Known as the Earth's water tower, drying up of springs at such scale will not only affect 60% of Himalayan population but also the major water systems of North India
Nearly 50 per cent of the springs in the Indian Himalayan Region (IHR) are drying up, according to a report released by NITI Aayog early this month. This has affected thousands of villages that depend on natural spring water for domestic and livelihood needs like drinking water and irrigation. In fact, the water crisis in Shimla and other hill towns in India are a direct result of drying up of springs, the report observes.
Three million springs in Indian Himalayan region
There are 5 million springs across India, of which nearly 3 million are in the IHR alone. Over 200 million people in India depend on springs, out of which 50 million people are in the 12 states of the region. But despite this, these springs have not received due attention and continue to dry up due to increasing demand for water, ecological degradation of the mountain areas and unsustainable land use.
More than 83% of the springs have dried up in Almora
Almost all mountainous regions of India have reported decline in the number of functional springs. For example, the number of functional springs in Almora region of Uttarakhand has gone down from 360 to 60 over the last 150 years, which is a huge concern for locals.
Sikkim, too, has reported decline in water production in half of all the springs in the state. This is a sign of depleting aquifers in a state that is almost entirely dependent on springs for drinking water.
Dying springs will affect flow of rivers
The Himalayas are a major source of fresh water for India’s perennial rivers such as the Ganga and the Brahmaputra. The drying up of springs will affect the flow of these rivers, fear experts. According to P C Tiwari, professor of Geography at Kumaun University, the springs and streams contribute up to 90 per cent of water to the Ganga. Going by the NITI Aayog report, tens of thousands of villages are facing acute shortage of water for drinking and other domestic purposes.
The IHR is already water-stressed due to the drying up of or blockages in several water sources and natural springs. With changing climatic conditions and rainfall pattern, a large number of villages, hamlets and settlements are facing potential drinking water shortages. In fact, thousands of villages reported acute drinking water shortage about 8-10 years ago, a figure that may be higher and even more relevant today.
“Nearly 60 per cent of low-discharge springs that provided water to small habitations in the Himalayan region have reported clear decline during the last couple of decades. If this is not addressed, the crisis will consequently affect lives of millions of people in the mountains,” warns the report.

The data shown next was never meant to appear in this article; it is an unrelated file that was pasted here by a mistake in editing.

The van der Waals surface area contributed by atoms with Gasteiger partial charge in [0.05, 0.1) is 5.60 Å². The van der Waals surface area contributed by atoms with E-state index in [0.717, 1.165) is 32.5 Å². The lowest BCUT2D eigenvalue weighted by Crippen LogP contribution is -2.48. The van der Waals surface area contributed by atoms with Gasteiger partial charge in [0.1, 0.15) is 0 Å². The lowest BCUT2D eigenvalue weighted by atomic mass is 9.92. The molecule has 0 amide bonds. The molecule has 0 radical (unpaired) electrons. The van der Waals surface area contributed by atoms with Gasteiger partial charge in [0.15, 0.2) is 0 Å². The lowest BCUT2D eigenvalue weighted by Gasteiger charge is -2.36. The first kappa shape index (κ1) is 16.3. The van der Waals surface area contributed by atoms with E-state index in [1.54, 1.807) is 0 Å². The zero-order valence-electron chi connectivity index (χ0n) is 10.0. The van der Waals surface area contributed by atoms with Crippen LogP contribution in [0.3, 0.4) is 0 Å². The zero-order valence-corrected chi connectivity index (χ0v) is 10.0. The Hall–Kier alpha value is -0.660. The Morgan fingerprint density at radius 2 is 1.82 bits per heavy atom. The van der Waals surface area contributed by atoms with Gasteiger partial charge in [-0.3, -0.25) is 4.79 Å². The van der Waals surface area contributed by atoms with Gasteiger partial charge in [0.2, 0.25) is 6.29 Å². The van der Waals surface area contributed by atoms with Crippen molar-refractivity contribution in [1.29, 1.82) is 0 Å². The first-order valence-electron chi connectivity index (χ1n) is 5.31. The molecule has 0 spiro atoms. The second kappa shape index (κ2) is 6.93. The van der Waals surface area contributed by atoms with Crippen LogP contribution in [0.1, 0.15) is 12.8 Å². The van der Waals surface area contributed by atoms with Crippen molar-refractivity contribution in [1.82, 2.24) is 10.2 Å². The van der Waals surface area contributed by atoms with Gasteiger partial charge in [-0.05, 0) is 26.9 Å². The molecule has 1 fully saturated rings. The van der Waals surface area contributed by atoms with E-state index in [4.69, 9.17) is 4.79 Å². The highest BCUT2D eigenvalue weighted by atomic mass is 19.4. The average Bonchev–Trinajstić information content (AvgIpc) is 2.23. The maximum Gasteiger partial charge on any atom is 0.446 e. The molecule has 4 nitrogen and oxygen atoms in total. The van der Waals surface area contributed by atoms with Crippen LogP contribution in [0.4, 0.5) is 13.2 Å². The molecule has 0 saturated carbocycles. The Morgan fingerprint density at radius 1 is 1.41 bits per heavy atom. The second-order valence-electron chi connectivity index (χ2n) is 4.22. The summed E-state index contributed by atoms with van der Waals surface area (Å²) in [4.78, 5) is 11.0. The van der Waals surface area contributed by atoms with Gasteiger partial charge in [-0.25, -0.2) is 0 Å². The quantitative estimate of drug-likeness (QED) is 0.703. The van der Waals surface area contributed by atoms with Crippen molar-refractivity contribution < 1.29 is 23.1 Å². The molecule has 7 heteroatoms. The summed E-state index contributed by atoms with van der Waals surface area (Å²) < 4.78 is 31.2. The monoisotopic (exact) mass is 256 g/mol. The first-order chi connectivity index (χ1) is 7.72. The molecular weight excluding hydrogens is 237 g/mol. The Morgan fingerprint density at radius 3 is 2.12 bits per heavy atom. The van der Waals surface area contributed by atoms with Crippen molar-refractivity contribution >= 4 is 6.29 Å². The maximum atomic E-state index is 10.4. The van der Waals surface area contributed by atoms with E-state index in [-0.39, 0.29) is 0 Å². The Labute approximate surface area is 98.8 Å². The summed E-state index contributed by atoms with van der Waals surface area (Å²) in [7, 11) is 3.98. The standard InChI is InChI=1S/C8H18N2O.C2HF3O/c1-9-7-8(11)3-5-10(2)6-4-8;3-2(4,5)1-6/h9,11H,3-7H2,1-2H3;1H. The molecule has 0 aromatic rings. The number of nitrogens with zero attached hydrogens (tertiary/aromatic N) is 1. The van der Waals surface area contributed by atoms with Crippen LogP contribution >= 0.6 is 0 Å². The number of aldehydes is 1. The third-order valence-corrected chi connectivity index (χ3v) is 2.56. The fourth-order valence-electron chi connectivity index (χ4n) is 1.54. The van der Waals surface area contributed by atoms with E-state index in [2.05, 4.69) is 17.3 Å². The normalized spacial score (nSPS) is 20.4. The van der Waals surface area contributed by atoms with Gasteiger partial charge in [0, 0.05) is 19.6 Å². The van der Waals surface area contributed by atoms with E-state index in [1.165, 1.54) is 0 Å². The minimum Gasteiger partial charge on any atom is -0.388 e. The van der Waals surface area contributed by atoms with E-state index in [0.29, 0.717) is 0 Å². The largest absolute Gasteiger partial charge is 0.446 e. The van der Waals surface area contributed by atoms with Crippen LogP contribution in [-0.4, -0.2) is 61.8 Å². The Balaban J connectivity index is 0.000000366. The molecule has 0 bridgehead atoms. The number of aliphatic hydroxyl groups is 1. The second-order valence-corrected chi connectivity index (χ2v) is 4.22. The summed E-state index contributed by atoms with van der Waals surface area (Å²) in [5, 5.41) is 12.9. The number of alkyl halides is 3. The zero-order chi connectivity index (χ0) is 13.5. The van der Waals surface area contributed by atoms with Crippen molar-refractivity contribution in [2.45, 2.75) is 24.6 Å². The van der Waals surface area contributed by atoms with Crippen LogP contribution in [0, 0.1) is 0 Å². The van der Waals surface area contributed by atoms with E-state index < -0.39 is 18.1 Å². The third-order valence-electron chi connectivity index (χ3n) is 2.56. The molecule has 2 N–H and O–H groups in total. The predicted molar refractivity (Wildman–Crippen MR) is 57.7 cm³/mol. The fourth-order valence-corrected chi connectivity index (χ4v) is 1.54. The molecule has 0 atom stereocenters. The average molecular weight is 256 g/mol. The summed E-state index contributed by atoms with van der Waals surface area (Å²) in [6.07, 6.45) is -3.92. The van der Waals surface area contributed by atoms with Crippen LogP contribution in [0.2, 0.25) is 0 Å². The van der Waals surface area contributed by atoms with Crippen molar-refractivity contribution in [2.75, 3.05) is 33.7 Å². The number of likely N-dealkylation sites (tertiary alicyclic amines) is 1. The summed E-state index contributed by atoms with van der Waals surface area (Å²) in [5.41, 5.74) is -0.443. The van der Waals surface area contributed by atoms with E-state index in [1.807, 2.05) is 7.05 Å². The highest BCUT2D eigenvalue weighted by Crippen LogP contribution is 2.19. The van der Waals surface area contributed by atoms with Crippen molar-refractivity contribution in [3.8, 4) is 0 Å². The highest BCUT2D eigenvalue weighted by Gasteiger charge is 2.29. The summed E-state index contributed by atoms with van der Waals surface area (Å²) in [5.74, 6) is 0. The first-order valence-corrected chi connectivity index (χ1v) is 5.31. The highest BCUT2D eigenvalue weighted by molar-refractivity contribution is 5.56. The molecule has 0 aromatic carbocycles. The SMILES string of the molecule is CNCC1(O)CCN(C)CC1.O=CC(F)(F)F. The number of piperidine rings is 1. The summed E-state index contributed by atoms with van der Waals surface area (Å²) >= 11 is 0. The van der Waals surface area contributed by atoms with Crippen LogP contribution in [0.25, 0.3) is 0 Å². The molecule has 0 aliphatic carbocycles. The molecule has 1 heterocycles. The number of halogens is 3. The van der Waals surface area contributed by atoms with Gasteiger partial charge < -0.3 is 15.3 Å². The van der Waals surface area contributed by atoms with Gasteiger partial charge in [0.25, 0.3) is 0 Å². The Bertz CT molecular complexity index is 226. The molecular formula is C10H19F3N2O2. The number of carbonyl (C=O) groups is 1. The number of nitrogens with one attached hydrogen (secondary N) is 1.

Women suffer, and so do the wildlife
The drying springs will further add to the work burden of women since they are forced to manually carry water from springs below their village during the lean season, says the report. As natural watering holes for wildlife are mainly in the form of springs and seeps, the drying up of springs has also affected water security inside forests and national parks and their fringe areas as well.
NITI Aayog proposes National Spring Water Management Programme
In 2014, the National Mission for Sustaining the Himalayan Eco-System, under India’s National Action Plan on Climate Change, had suggested state-wide programme for rejuvenation of Himalayan springs and protection of high-altitude lakes. It had also suggested creating an inventory of mountain springs—active and dormant—along with detailed geological mapping to identify the spring recharge zone.
Four years later, the NITI Aayog report, too, lays down the road map for revival of springs in the region. Stating that there is a misunderstanding on what constitutes springs and how they are recharged and an overall policy neglect of springs in India’s groundwater policy, the report has proposed the launch of National Spring Water Management Programme for the Himalayan Region and has detailed several short-(first four years), medium- (4-8 years) and long-term actions (8 years).
Very often, the recharge area of a spring in one watershed is located in another watershed. In such a situation, springshed management will help in looking beyond a single watershed and identifying recharge areas correctly through field-based hydrogeology and community knowledge. The report recommends systematic mapping of springs across the Himalayas, mainstreaming of springshed management, launching of a spring revival programme in one vulnerable block in each of the mountain states and regular long-term monitoring of springs. It also called for establishment of a national registry for springs in the form of a Spring Health Card to periodically evaluate the health of the springs.
Springshed revival will contribute to improving water security in mountain towns and cities and will also help in providing safe water thus contributing toward meeting commitments under the Sustainable Development Goals (SDGs) especially SDG 6. Thus, link to SDGs could facilitate multi-stakeholder collaborations required for effective implementation of springshed management says the report.
Envisaging National Spring Water Management Programme
The report was prepared by NITI Aayog’s working group on ‘Inventory and Revival of Springs of Himalaya for Water Security’, which was formed in June 2017 to take stock of the magnitude of drying of mountain springs across the Himalayas. It was entrusted with the task of reviewing the quality of water from springs, related policies across IHR to ascertain their adequacy and gaps.
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